What medications may increase bleeding risk for individuals taking NOACs (non-Vitamin K oral anticoagulants)?  A recent article published in JAMA aimed to address this question.  Chang et al published their work on assessing the association between the use of NOACs with or without concurrent medications and risk of major bleeding.

This was a retrospective cohort study using data from the Taiwan National Health Insurance database. It included 91330 patients with nonvalvular atrial fibrillation who received at least 1 NOAC prescription of dabigatran, rivaroxaban, or apixaban from Jan 1 2012 through Dec 31 2016.

Specifically, the study evaluated the exposure of NOAC with or without the following medications which have potential drug interactions:

  • P-glycoprotein competitors (digoxin, verapamil, diltiazem, amiodarone, cyclosporine)
  • CYP3A4 inhibitors (fluconazole, ketoconazole, itraconazole, voriconazole or posaconazole), or
  • Both P-glycoprotein competitors & CYP3A4 inhibitors (atorvastatin, erthyromcyin, clarithyromycin, dronedarone, rifampin and phenytoin)

The primary outcome of measure was major bleeding which was defined as hospitalization or emergency department visit with a primary diagnosis of intrancranial hemorrhage or gastrointestinal, urogenital or other bleeding.  Note that traumatic hemorrhage was excluded in the analysis.

Results

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Conclusion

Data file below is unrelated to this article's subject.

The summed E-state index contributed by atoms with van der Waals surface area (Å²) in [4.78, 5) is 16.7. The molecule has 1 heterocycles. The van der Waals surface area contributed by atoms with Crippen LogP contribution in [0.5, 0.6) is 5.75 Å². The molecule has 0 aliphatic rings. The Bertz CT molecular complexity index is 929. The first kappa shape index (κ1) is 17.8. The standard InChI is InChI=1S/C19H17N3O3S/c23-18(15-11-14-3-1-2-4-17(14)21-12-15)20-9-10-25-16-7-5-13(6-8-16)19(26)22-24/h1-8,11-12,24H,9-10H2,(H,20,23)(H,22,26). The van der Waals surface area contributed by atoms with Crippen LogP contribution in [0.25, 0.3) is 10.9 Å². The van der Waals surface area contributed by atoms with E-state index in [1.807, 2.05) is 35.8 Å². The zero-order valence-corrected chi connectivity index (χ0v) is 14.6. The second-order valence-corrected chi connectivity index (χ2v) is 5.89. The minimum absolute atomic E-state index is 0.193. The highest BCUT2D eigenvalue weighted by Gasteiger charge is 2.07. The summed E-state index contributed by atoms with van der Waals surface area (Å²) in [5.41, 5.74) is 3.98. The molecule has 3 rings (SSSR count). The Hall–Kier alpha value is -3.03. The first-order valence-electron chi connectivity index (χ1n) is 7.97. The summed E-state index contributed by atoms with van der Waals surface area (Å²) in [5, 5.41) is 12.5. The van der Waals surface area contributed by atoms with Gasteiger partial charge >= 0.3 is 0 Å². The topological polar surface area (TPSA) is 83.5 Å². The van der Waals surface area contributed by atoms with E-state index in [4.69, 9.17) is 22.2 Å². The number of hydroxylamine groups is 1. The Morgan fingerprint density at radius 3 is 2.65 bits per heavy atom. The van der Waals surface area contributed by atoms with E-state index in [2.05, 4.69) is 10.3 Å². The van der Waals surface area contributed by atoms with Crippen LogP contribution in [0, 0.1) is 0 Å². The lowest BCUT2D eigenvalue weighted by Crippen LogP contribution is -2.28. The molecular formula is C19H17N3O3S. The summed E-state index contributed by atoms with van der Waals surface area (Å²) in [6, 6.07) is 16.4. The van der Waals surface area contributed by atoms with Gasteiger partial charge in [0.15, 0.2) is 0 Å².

The authors have concluded that among patients taking NOACs for nonvalvular atrial fibrillation, the concurrent use of:

  • Amiodarone
  • Fluconazole
  • Rifampin
  • Phenytoin

was associated with increased risk of major bleeding.

Here are my thoughts:

  • It is not uncommon that we see amiodarone to be prescribed in the setting of nonvalvular atrial fibrillation along with NOACs. Should this practice be reviewed? Given this study suggests the risk of major bleeding is not significant with dronedarone, should this drug be a possible substitute? However, dronedarone is only indicated for non permanent atrial fibrillation. This is in part due to the increased risk of cardiovascular death and other complications when evaluated in the setting of permanent atrial fibrillation in PALLAS.   While the drug interactions between amiodarone and warfarin is unattractive, this combination may be a safer option to consider, in light of available evidence thus far.

 

  • As the authors have pointed out, there are limitations to this study including the retrospective study design, the exclusion of edoxaban as well as study population limited to Asian population, it does offer insights into potential bleeding risks when NOAC is prescribed along with these medications.

 

  • Finally, this study does not offer a complete picture as it only evaluates safety outcomes in terms of bleeding risk.  It is also important to consider efficacy in context of drug interactions. For example phenytoin is a CYP3A4 inducer which can reduce exposure to many NOACs. As such, the stroke or clotting risk may be increased.  When evaluating each individual patient’s risk in the context of the concurrent use medications with NOACs, both the clotting and bleeding risks must be considered.

Thank you for reading my post and hope to hear your experience with NOACs use along with these concurrent medications.

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